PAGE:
As a little girl growing up in California, I have fond memories of my 10th birthday, when my parents spread out snow (Halloween spider webs) and draped little pieces of “icicle” (I think they were “beads by the roll”) for friends to collect as part of a winter themed party. With just a few simple touches, our home was transformed into a winter wonderland in my eyes. We hope these tips help you to make your daughter or son’s birthday one s/he will never forget—all without going over budget.
- Invitations: Evites.
Invitations can be substituted with evites. Many websites offer free invitation designing and sending like evite.com, smilebox.com, and punchbowl.com. The invitations look great and often include a built-in RSVP function so you can keep track of who is coming. However, if you choose to send thank-you notes after the party, it’s a good idea to use real paper notes.
- Theme: Get creative.
When choosing a theme, don’t be afraid to keep it simple (winter, water, etc.) or to be creative (slime, or backwards-day). If your kid loves Moana, opt for a generic but still fabulous luau or island theme to avoid buying the expensive napkins and plates printed with the character. Instead, try to choose solid colors that go with the theme.
- Decorations: DIY and reusable.
Keeping a roll (or two) of crepe paper streamers and a generic but festive “Happy Birthday” banner in the pantry makes it easy to given even a low-key family birthday dinner festive flair. Streamers make great backdrops or table skirts, and they can also be used for activities like a mummy wrap or a streamer fashion show. Solid color balloons can become fireworks when filled with confetti and then popped, or be transformed into puffer fishes, watermelons, or ghosts with some stickers or marker/paint.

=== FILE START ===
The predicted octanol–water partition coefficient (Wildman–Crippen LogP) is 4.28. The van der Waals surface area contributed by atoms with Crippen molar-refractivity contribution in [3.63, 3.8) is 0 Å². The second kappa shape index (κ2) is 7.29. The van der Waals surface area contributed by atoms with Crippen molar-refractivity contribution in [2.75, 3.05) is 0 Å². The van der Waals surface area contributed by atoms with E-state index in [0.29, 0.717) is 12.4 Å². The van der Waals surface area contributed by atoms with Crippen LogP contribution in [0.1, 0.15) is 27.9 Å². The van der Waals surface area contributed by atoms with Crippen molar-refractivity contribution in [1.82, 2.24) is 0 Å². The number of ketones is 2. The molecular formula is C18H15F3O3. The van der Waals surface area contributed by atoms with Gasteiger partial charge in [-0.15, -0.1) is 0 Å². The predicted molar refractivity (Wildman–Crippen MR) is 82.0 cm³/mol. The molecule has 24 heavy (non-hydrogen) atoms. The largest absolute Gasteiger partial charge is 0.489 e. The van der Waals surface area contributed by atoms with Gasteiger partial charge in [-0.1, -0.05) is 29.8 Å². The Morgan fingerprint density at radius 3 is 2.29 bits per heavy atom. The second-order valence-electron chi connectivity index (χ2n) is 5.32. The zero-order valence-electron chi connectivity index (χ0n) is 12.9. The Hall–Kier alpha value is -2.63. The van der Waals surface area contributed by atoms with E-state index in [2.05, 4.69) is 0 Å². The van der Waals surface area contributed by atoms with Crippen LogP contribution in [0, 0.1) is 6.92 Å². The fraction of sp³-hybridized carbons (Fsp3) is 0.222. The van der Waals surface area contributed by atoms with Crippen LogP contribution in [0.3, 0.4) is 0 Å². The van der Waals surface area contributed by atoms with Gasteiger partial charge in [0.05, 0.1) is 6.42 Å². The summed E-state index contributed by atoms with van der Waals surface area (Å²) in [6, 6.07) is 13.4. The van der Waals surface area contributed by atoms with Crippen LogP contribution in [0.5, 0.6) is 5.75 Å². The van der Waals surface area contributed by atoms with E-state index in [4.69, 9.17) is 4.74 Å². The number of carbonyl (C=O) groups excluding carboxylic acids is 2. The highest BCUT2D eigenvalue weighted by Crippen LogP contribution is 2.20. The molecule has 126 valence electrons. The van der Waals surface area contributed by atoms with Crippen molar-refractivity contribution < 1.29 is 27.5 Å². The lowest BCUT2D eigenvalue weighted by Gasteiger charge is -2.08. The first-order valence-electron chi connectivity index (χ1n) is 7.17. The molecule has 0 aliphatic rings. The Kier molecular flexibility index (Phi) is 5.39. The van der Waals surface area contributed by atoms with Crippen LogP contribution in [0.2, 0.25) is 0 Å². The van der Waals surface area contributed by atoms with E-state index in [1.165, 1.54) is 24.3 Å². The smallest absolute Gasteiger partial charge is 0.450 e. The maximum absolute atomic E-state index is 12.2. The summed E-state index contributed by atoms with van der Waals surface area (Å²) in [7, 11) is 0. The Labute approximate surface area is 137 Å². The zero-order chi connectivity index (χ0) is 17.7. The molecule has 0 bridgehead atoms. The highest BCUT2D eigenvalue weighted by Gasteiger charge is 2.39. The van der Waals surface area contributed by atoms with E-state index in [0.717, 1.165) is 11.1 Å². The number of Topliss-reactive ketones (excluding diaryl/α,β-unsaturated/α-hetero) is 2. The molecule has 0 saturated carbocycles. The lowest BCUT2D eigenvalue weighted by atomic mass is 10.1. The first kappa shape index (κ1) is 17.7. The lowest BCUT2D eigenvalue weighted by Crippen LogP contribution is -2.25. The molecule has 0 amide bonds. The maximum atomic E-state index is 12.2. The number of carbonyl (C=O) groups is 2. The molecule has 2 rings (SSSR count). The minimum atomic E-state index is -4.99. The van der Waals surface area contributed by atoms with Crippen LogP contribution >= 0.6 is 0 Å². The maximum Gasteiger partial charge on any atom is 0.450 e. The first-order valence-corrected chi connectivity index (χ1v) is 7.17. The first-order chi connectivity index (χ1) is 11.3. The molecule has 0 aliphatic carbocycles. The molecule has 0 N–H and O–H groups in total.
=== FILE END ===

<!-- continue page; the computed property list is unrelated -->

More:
- Entertainment that doubles as a party favor.
In one blow, you can knock out both the question of entertainment and fulfill the general population’s expectation of birthday party favors. Maybe it’s putting out sticks and glitter for wand-crafting, or sending kids looking for “gold” (painted rocks) around the yard for a pirate party. Homemade photo booths are a fun activity that you can throw together with a phone/camera and old Halloween costumes. Photos last a whole lot longer than the average party favor, and kids and parents alike will treasure them.
- Skip the meal; stick to cake and ice cream.
If you plan your party for a time that no one will be expecting a meal (mid-afternoon), then you save all the money you would otherwise spend on feeding the crowd of hungry children. Instead, put out standard salty party snacks like chips and maybe some themed snacks (e.g. gummy sharks for a pirate/mermaid party). It’s a good idea to avoid peanuts for the sake of young children with allergies. The birthday cake doesn’t have to cost more than a box or two of cake mix if you make your own. Food can become part of the entertainment if you have the kids make the ice cream at the party (check out this ice cream maker disguised as a ball!) or if you give the kids cupcakes to decorate themselves.
At the end of it all, the birthday party is a celebration of your child. Regardless of how the party goes, if s/he feels celebrated and loved, the birthday is a success. We hope these tips help make the big day a little less stressful and a little more focused on achieving that goal. 🙂
By Annemarie Arnold